In just two years Jobbio has gone from an unknown start-up with a few employees, to a company used by global brands such as Ryanair and Dropbox, they now hire 26 full time staff members and have offices in Dublin, London and New York.
What’s lead to such rapid success?
According to CEO, Stephen Quinn, “Jobbio is reinventing recruitment in a way that is beautiful, seamless and effective.”
It is a modern way to advertise and apply for jobs. It allows jobseekers to set up a multimedia profile to promote themselves and search for jobs while it allows employers to promote their brand, scout relevant talent and manage applications easily.
Stephen and his brother John founded Jobbio in 2013 with the idea of creating a better platform for recruitment for both jobseekers and employers.
Stephen, a former student of UCD and Smurfit Business School, identified with the inefficiency of applying for jobs.
The process was slow and laboured often involving multiple job boards and sites and compiling different CVs to suit different job openings.
From an employer’s perspective, John, former owner of Champion sports, was being inundated with CVs that were being filed but not fully utilised. It meant a mound of paper and a lot of work.
They knew they had a global opportunity if they could find a solution that fixed recruitment for both parties.
In 2014, Jobbio was named as one of Enterprise Ireland’s “High Potential Start-Ups”. They received €1 million in funding through Enterprise Ireland, MXC Capital, AIB Seed Capital Fund and private investment.
Stephen says a belief in your own product is essential to a new start-up.
“You have to convince others that this is a business that can have a significant impact on the market. You must convince staff who could work anywhere, investors who can choose from thousands of companies to invest in and users or customers to pick you over others.”
Currently over 2,000 companies use Jobbio to promote their brand and advertise job openings while over 100,000 jobseekers or “talent” have registered with the site.
Stephen says that early participation was key in getting the company off the ground. “We were very focused on making sales quickly. Feedback from our first customers was of huge benefit to us.”
They launched the Jobbio app in March to enhance the mobile element and appeal to a wider market. Figures from a survey conducted by Jobbio found that 72% of people found it highly important that they could research and apply for jobs online via smartphone or tablet.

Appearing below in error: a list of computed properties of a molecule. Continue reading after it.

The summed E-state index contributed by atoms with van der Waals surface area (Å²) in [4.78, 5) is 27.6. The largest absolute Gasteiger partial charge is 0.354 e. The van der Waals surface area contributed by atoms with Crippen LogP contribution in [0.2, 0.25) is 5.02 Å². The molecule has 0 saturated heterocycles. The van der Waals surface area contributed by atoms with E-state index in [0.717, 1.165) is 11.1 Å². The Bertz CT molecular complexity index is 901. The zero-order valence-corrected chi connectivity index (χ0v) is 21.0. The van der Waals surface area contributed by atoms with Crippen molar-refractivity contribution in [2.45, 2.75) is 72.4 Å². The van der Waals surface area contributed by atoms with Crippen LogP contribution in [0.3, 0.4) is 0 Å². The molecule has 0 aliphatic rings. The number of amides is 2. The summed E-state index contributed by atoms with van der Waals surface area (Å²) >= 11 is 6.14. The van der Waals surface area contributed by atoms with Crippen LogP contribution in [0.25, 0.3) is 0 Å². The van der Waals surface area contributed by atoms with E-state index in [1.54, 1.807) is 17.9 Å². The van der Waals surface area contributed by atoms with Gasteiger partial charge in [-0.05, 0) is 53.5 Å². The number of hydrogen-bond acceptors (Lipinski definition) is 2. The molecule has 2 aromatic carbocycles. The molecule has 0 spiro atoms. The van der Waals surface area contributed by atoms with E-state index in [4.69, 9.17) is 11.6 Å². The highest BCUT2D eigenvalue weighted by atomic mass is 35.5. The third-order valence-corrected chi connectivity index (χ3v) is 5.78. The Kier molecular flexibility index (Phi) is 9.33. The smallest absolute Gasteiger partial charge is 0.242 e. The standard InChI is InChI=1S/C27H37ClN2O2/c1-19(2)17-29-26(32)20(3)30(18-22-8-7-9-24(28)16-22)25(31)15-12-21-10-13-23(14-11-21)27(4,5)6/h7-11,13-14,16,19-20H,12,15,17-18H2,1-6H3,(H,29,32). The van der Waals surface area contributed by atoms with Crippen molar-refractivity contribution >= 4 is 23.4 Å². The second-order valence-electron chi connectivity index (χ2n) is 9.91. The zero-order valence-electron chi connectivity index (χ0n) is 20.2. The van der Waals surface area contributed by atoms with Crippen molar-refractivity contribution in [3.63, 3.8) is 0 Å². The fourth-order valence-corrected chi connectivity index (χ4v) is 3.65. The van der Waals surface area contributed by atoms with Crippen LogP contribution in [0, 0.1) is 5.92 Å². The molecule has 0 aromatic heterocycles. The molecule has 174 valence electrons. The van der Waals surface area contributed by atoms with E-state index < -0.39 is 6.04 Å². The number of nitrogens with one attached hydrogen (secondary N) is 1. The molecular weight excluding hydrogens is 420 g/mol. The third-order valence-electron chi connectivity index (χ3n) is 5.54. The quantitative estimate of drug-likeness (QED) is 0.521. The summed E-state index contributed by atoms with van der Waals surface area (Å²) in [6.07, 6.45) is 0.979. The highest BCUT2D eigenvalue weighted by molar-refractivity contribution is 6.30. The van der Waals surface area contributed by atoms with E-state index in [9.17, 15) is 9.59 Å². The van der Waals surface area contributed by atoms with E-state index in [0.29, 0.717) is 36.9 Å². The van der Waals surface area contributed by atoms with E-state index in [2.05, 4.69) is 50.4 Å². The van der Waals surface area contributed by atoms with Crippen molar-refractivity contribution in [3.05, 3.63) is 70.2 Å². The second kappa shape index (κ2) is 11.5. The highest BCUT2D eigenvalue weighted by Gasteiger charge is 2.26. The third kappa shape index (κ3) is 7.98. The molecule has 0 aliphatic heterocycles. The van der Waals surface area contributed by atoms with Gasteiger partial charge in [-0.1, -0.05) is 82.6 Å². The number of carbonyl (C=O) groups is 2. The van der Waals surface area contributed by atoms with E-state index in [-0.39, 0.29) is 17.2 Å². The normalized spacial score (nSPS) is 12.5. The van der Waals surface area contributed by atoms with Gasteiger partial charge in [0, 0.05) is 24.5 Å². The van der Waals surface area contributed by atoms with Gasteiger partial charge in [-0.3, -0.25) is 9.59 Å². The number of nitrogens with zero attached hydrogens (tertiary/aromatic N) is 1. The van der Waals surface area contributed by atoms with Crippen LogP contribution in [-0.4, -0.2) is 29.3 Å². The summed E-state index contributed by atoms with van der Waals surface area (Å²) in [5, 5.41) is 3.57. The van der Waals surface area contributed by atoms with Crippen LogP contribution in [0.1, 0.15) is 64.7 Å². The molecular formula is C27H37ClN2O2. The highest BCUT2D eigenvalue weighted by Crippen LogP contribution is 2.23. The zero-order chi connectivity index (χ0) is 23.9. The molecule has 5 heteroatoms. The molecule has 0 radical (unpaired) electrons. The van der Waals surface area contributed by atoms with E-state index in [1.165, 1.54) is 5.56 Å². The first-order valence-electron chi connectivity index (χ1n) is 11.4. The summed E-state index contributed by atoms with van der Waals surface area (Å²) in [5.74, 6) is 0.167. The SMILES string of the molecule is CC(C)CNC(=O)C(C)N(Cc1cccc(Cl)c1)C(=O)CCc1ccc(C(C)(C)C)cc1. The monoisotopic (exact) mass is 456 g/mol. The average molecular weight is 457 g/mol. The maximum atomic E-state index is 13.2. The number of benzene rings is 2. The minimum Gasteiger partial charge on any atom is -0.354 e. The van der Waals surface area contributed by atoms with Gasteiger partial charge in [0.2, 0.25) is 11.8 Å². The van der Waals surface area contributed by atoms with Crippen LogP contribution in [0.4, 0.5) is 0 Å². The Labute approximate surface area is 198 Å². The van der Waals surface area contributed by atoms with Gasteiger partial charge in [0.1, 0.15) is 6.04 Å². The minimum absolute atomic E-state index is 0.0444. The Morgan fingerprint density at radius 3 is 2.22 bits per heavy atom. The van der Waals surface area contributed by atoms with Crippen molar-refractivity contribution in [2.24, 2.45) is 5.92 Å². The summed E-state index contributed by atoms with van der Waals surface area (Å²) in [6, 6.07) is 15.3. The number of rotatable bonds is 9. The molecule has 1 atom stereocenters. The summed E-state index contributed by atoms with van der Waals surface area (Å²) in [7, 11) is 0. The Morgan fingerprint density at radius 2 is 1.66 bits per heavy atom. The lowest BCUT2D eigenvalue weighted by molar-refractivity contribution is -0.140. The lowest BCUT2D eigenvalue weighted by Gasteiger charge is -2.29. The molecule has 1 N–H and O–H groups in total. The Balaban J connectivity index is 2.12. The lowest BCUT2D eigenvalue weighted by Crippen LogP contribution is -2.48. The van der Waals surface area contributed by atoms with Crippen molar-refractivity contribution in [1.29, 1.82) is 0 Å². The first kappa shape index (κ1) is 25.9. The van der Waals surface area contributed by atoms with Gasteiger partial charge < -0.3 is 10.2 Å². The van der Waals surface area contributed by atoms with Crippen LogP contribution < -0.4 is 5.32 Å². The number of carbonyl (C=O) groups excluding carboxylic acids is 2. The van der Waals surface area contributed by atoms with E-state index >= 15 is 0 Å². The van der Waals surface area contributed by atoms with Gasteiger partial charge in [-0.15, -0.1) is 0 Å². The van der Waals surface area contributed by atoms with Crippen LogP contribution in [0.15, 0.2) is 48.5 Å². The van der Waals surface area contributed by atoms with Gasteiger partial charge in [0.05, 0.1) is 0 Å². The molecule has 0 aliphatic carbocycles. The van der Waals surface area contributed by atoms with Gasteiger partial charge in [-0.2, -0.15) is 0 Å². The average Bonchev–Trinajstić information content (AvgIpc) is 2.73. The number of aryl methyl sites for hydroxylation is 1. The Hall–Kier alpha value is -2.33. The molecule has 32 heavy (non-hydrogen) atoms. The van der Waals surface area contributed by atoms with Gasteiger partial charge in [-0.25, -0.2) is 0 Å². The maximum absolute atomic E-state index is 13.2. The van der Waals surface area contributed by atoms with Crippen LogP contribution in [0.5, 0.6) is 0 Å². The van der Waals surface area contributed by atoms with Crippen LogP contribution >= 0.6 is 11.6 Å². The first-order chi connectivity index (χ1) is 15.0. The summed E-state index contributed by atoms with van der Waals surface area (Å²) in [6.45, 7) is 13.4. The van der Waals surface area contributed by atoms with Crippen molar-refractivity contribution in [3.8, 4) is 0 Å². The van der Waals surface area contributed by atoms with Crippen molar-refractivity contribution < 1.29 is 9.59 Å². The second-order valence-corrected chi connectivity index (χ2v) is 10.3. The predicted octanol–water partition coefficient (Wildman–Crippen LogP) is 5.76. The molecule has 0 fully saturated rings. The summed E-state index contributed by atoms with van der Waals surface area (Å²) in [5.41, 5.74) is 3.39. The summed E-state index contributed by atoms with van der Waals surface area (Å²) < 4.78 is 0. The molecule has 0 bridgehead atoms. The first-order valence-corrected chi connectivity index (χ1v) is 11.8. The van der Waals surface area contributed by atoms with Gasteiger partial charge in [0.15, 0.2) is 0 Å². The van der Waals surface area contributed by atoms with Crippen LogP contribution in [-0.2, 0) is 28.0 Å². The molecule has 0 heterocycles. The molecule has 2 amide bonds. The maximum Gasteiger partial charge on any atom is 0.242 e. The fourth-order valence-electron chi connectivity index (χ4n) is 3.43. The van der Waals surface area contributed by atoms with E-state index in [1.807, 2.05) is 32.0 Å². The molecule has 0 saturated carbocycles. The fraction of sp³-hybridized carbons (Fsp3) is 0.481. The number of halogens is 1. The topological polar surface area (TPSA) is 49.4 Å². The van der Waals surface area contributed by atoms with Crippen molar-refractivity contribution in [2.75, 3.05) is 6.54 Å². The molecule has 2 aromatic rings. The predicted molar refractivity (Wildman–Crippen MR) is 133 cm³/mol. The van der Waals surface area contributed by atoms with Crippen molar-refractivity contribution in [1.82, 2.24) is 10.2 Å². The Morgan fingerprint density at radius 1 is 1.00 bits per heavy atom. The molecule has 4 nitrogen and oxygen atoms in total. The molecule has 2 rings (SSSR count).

One of the key problems Jobbio claims to eliminate is that of “flat” or “antique” CVs. Being able to add videos, pictures and links to projects offers jobseekers a chance to differentiate themselves from similar applicants.
In doing so it gives employers a sense of the personality of the applicant before they even interview them and thus a more efficient selection process. Employers can find relevant up-to-date CVs instantly rather than searching obsolete files.
The live feature of Jobbio is one of its main selling points. Users can change and update their bio on the go and even research different brands anonymously before applying for a position.
“Jobbio is a marketplace where you can browse incredible companies, learn all about them, discover incredible opportunities and then apply with ease”, said Stephen.
These companies which include Bank of Ireland, Uber and Airbnb are now the “greatest feature” of Jobbio, according to the CEO.
What next for Jobbio? There are four key areas in the business: sales, tech, marketing and customer experience.
The strategy across these areas is to follow the customers. Growth is particularly strong in the UK with six full time staff members based in the London office.
There are currently two full time members in the New York office and 18 in Dublin.
The priority is to nail the existing three markets before planning further expansion.
“Jobbio is the type of business that with unlimitedfunds we could potentially set up in any city in the world. However, we don’t have unlimited funds, we are still a very young business with a lot to learn,” Stephen said.
When asked what advice he could offer to any potential entrepreneurs he stressed the importance of having some hands on experience in a start-up.
“When I started I made lots of mistakes that I am sure I would have avoided if I had been involved in a start-up before Jobbio. Don’t be afraid to ask for advice from people who have been down that road, who have been around the corners that you can’t see around yet.”